If it’s unrealistic for you to accomplish a significant amount of job searching during the week, I recommend setting aside at least five to six hours on a Saturday or Sunday, when you can give the process the attention it needs. I find the flow and focus that results from utilizing a bigger chunk of time is far more beneficial than doing things on-and-off over the course of a couple days. During the work week, plan on devoting 30 minutes here or there to respond to job-search emails, to follow up with recruiters, and to grab coffee with a networking contact.
4. Considering a Career Transition: 7 to 8 Hours per Week
Exploring a new career path is exciting and, if you are serious about making a career transition, your job search may look a little different from past searches. Networking will be a very important part of the process, as will learning new skills and determining the necessary qualifications involved in making the switch.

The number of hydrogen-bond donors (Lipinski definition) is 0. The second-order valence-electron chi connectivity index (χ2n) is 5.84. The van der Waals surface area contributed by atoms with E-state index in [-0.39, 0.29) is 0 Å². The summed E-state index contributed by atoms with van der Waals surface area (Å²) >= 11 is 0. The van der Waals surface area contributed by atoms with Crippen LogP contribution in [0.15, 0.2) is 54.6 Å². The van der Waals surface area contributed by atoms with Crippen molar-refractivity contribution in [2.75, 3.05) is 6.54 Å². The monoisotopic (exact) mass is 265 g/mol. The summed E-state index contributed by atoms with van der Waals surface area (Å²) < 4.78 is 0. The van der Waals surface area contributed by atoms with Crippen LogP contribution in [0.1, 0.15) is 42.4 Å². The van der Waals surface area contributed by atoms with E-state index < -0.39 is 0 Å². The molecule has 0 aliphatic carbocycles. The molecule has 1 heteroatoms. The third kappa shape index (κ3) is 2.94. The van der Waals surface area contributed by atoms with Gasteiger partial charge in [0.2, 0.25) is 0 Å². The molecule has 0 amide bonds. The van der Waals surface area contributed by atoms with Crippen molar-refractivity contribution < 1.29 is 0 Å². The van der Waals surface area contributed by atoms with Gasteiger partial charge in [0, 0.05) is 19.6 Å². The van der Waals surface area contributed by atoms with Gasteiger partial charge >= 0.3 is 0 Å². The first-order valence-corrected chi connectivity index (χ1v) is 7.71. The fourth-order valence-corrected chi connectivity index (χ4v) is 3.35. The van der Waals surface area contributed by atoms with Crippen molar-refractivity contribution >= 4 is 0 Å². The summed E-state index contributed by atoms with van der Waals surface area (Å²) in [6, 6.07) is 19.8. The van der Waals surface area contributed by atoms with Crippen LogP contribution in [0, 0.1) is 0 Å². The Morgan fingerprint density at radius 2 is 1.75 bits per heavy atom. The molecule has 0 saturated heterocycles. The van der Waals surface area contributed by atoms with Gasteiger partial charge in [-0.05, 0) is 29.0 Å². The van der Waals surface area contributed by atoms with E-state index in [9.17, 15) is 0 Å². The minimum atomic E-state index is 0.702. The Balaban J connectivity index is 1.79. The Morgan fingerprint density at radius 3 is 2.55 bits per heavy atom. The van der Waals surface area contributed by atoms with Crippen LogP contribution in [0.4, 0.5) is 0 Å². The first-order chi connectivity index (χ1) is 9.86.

You should be able to get things moving if you devote a few (think seven to eight) hours a week exploring different sectors and positions. Likely, you’ll be spending your time setting up informational coffees, researching what it would look like to work in a different role, and educating yourself on a new field. Try to give yourself a set of concrete goals to accomplish each week, such as sending out 10 networking emails or reading six articles about companies that you’re interested in exploring. If you want to build a new skill, such as coding, you can also take a class to really help you focus. This will be a bigger time commitment (likely an additional five to eight hours each week), but it will allow you to build a concrete skill that may really help you make your next transition.
I know it can be completely energy-zapping looking for a new job, no matter what your situation, but hopefully these guidelines will help you get started! Happy hunting.